Diversity in Movies Isn’t Any Better Now Than It Was in 2019
According to the annual UCLA Hollywood Diversity Report, Hollywood is regressing rather than progressing.
Results have shown that racial and gender diversity within the industry has either not improved since 2019, or has ultimately stayed the same, and can we say we’re surprised? Absolutely not.
Per The Hollywood Reporter, the study looked at both streaming and theatrical releases in 2022, encompassing the 200 highest-grossing English language films worldwide as well as the 100 most domestically streamed films in the U.S.
The research found that for theatrical releases, “the gains in diversity for theatrical releases melted away” and it was noted that, in terms of race and gender, numbers had returned to what they had been in 2019.
Women made up 39% of lead actors and 15% of directors, while people of color made up 22% of lead performances, 17% of directors, and 12% of screenwriters.
Streaming films seemed to do better than cinema releases, with gender parity among lead characters between the two platforms, and figures show that streaming did better in having casts that consisted of non-white actors–64% had casts that were less than 70% white, compared to 57% of films that had a cinema release. People of color largely made up audiences for six of the top 10 theatrical films last year, with streaming films “over-indexed,” so you would think that production and distribution companies would look at those figures and think they need to do better, no?
Co-founder of The Hollywood Diversity Report, Darnell Hunt, said in a statement, “Audiences of color are the bedrock of Hollywood and key to the bottom line as research shows once again that audiences prefer diverse casts.”
Two of the most-streamed films last year were Turning Red and Encanto. They both center around non-white characters and are coming-of-age stories, which Hunt said meant that they were “culturally specific yet relatable.”
“With more than half of the current population under the age of 18 belonging to communities of color, these young people will grow up and demand films with protagonists who look like them and who live like them.”
The research also found that a whopping 73% of films released in cinemas were directed by white men, and that most of those movies (60%) got much higher budgets—$30 million or more. Female-directed films generally had lower budgets (56% had budgets under $20 million), as did those directed by people of color (76% under $20 million).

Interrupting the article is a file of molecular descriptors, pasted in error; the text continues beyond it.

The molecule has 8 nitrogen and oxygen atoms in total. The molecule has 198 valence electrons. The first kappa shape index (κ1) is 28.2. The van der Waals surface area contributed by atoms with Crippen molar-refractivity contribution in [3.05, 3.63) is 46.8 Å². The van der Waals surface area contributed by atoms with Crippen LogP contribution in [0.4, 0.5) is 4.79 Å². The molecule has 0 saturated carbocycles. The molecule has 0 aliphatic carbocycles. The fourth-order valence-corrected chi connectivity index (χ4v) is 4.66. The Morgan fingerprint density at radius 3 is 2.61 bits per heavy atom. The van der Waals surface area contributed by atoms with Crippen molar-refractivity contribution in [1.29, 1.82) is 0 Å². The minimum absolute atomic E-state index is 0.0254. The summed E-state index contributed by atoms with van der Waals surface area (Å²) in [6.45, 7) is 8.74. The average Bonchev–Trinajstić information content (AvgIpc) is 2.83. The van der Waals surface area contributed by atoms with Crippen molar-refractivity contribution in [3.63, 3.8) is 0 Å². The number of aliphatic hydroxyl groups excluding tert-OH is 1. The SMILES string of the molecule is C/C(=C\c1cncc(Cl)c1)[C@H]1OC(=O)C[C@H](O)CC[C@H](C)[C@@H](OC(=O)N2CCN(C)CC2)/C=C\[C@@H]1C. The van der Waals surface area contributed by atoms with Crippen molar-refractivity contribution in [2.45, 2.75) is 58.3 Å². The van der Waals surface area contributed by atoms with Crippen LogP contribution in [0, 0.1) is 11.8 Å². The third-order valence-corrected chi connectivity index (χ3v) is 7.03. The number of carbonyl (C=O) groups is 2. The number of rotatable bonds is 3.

There is some sort of glimmer of hope though. The number of theatrically-released films written by women has risen 10% since before the diversity panic of 2020, though within that, only one woman of color wrote a film that landed within the top 200 releases last year.
The report has been going since 2014—nearly a decade!—but this year is the first time it includes statistics about those with disabilities in the film industry. Though the excuse has been given that it’s hard to find out about disability statistics because of self-description and people’s right not to disclose, the report found through third-party data that only 5% of actors had disabilities. That’s in comparison to the 25% of disabled adults who live in the U.S.
This report has shown that maybe Hollywood’s purported investment in diversity is more concerned with optics than genuine inclusion. If they looked at this report, those in power would see that representation and diversity do actually matter—both in terms of societal growth and also for their bank accounts, considering what ended up being the top two films of 2022.
Will they ever learn though? There’s hope, but I wouldn’t hold my breath.
(via THR, featured image: Michael Blann/Getty Images)
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